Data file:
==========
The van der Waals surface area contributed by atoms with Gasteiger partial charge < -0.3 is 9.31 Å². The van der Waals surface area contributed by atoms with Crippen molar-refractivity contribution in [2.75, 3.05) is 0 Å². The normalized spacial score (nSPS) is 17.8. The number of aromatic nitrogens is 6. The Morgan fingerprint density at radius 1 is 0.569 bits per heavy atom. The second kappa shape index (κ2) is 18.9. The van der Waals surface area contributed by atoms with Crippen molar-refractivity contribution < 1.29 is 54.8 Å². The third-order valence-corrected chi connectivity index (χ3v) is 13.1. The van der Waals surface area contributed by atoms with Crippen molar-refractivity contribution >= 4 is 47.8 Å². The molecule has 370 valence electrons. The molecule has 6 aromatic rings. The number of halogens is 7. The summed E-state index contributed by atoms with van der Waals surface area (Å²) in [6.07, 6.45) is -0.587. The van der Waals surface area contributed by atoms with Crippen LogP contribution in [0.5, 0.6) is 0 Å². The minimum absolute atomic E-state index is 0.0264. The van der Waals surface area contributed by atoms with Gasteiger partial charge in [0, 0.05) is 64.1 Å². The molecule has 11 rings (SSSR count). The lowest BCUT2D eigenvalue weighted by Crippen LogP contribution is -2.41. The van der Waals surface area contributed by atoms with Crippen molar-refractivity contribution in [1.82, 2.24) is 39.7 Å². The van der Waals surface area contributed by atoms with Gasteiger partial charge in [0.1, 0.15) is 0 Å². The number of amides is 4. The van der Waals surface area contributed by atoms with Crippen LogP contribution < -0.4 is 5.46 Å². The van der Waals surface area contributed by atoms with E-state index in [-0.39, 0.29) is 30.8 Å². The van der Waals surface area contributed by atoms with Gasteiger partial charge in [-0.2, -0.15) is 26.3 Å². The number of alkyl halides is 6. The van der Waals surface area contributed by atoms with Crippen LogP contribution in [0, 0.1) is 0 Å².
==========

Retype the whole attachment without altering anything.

The van der Waals surface area contributed by atoms with Gasteiger partial charge < -0.3 is 9.31 Å². The van der Waals surface area contributed by atoms with Crippen molar-refractivity contribution in [2.75, 3.05) is 0 Å². The normalized spacial score (nSPS) is 17.8. The number of aromatic nitrogens is 6. The Morgan fingerprint density at radius 1 is 0.569 bits per heavy atom. The second kappa shape index (κ2) is 18.9. The van der Waals surface area contributed by atoms with Crippen molar-refractivity contribution < 1.29 is 54.8 Å². The third-order valence-corrected chi connectivity index (χ3v) is 13.1. The van der Waals surface area contributed by atoms with Crippen molar-refractivity contribution >= 4 is 47.8 Å². The molecule has 370 valence electrons. The molecule has 6 aromatic rings. The number of halogens is 7. The summed E-state index contributed by atoms with van der Waals surface area (Å²) in [6.07, 6.45) is -0.587. The van der Waals surface area contributed by atoms with Crippen LogP contribution in [0.5, 0.6) is 0 Å². The minimum absolute atomic E-state index is 0.0264. The van der Waals surface area contributed by atoms with Gasteiger partial charge in [0, 0.05) is 64.1 Å². The molecule has 11 rings (SSSR count). The lowest BCUT2D eigenvalue weighted by Crippen LogP contribution is -2.41. The van der Waals surface area contributed by atoms with Crippen molar-refractivity contribution in [1.82, 2.24) is 39.7 Å². The van der Waals surface area contributed by atoms with Gasteiger partial charge in [0.1, 0.15) is 0 Å². The number of amides is 4. The van der Waals surface area contributed by atoms with Crippen LogP contribution < -0.4 is 5.46 Å². The van der Waals surface area contributed by atoms with E-state index in [-0.39, 0.29) is 30.8 Å². The van der Waals surface area contributed by atoms with Gasteiger partial charge in [-0.2, -0.15) is 26.3 Å². The number of alkyl halides is 6. The van der Waals surface area contributed by atoms with Crippen LogP contribution in [0, 0.1) is 0 Å².